Monday, February 2, 2009

Start of Numerical Weather Prediction

I'm going to wind up with chaos and climate, but the route starts with numerical weather prediction. Numerical weather prediction itself starts much farther back than most people realize -- now about 90 years old. And it didn't start with the simplest possible weather prediction model. If you're not up on your history of science and technology, you didn't bat an eyelash at my mention of numerical weather prediction being 90 years old. Electronic computers are only 60-70. 90+ years ago, when the first numerical weather prediction (NWP) was done, 'computer' meant a person who, with pen and paper, slogged through the calculations.

The first NWP was performed by hand, by Lewis Frye Richardson. He did so in between ambulance runs during World War I. The reason he was in an ambulance, rather than the much safer trenches, is that he was a conscientious objector to warfare (Society of Friends (Quaker) by religion). Nevertheless, he did survive the war and completed his numerical prediction. It was finally published in 1922, with it having been essentially completed in 1919.

The model he used was what we now call a primitive equation model. It took the laws of conservation of mass, energy, and momentum in their full complexity and tried to solve them. The first successful numerical weather prediction was not made until about 1948, published in 1950: Charney, J. G, R. Fjortoft, and J. von Neumann, "Numerical Integration of the Barotropic Vorticity Equation", Tellus, 4, 237-254, 1950. It was done on a much simpler equation -- bearing much the same resemblance to the primitive equations as the simplest climate model I've mentioned before does to a full complexity climate model. This model (which Richardson could have done by hand more easily than what he took on) was run on one of the first electronic computers -- ENIAC.

The first model to implement something comparable to what Richardson tackled was not done for another 2 decades after the ENIAC model (the '6 layer PE' model Shuman, F. G., and J. B. Hovermale, An Operational Six Layer Primitive Equation Model", J. Applied Meteorology, 7, 525-547, 1968).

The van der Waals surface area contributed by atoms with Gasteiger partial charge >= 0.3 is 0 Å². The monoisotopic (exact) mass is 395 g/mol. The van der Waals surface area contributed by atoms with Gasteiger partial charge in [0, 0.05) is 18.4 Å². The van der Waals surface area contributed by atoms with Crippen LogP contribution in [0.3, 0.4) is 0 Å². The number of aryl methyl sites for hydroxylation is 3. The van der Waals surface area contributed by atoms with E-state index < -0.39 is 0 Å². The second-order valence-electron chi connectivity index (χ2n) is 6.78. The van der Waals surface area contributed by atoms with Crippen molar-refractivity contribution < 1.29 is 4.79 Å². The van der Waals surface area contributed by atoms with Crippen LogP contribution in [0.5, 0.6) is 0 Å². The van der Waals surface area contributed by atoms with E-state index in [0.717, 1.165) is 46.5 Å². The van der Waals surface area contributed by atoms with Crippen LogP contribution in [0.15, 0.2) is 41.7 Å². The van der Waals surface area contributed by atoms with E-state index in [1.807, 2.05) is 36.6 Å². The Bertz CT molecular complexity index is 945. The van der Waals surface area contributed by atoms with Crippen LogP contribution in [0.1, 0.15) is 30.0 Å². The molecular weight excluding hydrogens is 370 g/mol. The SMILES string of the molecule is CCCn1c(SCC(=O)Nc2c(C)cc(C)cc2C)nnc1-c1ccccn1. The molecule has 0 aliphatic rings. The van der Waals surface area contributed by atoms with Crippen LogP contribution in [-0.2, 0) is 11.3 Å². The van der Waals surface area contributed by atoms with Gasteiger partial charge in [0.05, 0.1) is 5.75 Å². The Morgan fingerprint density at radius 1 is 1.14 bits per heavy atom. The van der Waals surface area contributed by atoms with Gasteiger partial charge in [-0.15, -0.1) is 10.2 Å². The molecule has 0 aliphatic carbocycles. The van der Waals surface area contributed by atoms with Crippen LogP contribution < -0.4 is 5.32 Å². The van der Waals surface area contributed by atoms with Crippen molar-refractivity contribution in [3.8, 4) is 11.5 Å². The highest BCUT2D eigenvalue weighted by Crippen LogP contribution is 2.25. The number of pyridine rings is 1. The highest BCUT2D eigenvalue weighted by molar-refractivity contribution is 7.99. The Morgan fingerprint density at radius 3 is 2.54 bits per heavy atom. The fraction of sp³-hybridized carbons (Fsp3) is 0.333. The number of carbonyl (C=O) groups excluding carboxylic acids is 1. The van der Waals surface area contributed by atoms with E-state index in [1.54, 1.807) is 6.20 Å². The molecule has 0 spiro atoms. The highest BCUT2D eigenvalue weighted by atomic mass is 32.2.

In any case, Richardson's forecast has often been called a glorious failure in the ensuing decades. The failure part being that the forecast was so drastically in error -- predicting a surface pressure change of over 100 mb, when only 6 or so would have been considered large. He did recognize the likely sources of his problem, but doing this kind of computation by hand was too expensive (in time) to do multiple trials to nail down exactly which was the source of his problem and which idea for repair would take care of his problem.

The glorious aspect is his enduring contribution to the field. For starters, he invented numerical weather prediction. Much of what is done today is still dependent on approaches he invented. He also foresaw massively parallel processing, and one of the central problems in that -- making sure that your different processing 'nodes' (people, in his case, computer processors in ours) remained synchronized.

For more on Richardson's forecast, see especially Weather Prediction by Numerical Process, by Lewis F. Richardson. Original publication in 1922, republished in 1965 by Dover Publications. This is the original, full, document. More recent consideration was made by G. W. Platzman, "Richardson's Weather Prediction", Bull. Amer. Meteor. Soc., 60, 302-312, 1968. Platzman includes discussion of the sources of Richardson's problems. There is a later note in BAMS by Platzman giving more considerations and ideas.

2 comments:

EliRabett said...

Imagine what Richardson could have done with the WPA Mathematical Tables Project or the comptometer teams at Los Alamos

Anonymous said...

Thanx for your article. Some time ago I published a comment in a newsgroup at
http://groups.google.com/group/alt.folklore.computers/browse_frm/thread/194edece5735b1a4?q=%22A+Concert+of+Computers%22#006688bbf11628d9

which included a reference to an article (available on the web)
"The ENIAC Forecasts: A Recreation", Peter Lynch, University College,
Dublin.

I did include a brief excerpt, which might amuse you, but you might want to read the Lynch article in full.